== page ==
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With Ollie, beware ideas of March

Oliver Perez always manages to fool the Mets.

Perez came from the Pirates with reliever Roberto Hernandez in 2006 after Duaner Sanchez hailed a taxi that got into an accident and sustained an injury that  ended his effectiveness as a big league pitcher.


Then-general manager Omar Minya accepted what Pirates GM Dave Littlefield said of the 2-10 Perez: ``There were a number of teams interested in Oliver. Sometimes we tend to forget about things quickly, but it was just two years ago that he leads the major leagues in strikeouts per nine innings. We feel Oliver has a bright future, but we have a lot of pitching depth and we were able to use some of it to acquire a good young player [Zavier Nady].''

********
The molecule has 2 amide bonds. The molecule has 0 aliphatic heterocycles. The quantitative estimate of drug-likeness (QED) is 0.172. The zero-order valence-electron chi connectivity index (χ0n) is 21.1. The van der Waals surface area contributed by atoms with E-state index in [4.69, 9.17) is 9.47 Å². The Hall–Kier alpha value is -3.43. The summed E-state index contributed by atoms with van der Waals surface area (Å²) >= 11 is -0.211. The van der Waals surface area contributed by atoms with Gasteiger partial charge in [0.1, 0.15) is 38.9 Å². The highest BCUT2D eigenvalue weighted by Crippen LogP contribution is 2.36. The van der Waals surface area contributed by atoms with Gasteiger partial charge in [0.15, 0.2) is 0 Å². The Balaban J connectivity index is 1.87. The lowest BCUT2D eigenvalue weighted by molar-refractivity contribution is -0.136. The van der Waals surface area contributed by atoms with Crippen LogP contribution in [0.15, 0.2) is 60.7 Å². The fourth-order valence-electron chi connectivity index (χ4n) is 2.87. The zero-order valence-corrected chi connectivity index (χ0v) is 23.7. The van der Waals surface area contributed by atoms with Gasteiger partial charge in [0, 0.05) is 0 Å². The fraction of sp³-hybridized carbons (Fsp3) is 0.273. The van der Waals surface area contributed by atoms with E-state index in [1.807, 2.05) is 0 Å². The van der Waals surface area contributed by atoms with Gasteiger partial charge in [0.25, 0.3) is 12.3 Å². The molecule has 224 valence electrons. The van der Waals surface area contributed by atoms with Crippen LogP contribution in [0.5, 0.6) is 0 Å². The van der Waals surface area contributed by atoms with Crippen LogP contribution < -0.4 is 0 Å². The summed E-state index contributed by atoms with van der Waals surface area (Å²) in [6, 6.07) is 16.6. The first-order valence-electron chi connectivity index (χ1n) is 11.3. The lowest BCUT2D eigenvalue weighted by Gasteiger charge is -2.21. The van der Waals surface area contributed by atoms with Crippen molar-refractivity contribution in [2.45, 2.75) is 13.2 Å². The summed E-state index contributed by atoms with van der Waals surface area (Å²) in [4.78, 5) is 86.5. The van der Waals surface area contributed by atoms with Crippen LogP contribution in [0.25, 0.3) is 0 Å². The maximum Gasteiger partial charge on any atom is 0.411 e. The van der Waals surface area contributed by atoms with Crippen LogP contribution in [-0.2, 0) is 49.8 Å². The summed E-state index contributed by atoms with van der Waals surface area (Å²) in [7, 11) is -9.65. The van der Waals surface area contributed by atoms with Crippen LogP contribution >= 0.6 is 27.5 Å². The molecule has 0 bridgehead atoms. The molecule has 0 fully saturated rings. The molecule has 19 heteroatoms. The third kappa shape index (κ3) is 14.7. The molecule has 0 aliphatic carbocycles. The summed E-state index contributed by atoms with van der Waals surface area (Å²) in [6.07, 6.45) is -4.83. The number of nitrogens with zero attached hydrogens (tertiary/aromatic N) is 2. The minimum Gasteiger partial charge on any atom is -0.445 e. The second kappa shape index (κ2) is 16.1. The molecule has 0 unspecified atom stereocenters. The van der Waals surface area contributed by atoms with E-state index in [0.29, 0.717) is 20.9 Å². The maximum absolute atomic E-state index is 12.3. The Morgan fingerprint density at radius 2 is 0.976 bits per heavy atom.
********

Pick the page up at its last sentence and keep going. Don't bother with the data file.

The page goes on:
That statement will live in Mets infamy.

Pitching for a new contract, Perez put together a 15-10 record in 2007. This time, Minaya wasn’t buying it and wanted Derek Lowe, the Red Sox free agent. But Lowe went to the Braves for four years and $60 million. The Mets, with no other starters available, extended Perez for three years at $36 million and have been regretting it ever since.


Now, the new Mets administration will give Perez another look. Perez’ refusal to work on his pitching in the minors last season did not happen on their watch, so its like it never happened.

Perez is in a contract year and fighting for his career. Maybe he puts tougher and good spring training. Does that mean he deserves a starting job or even a spot on the roster at the expense of say, Dillon Gee? 

If the choice is tossing away the $12 million Perez is owed, probably. But it could come at a larger expense if Perez reverts to form. And his history suggests that doesn’t seem to be a matter of if. Only when.
 

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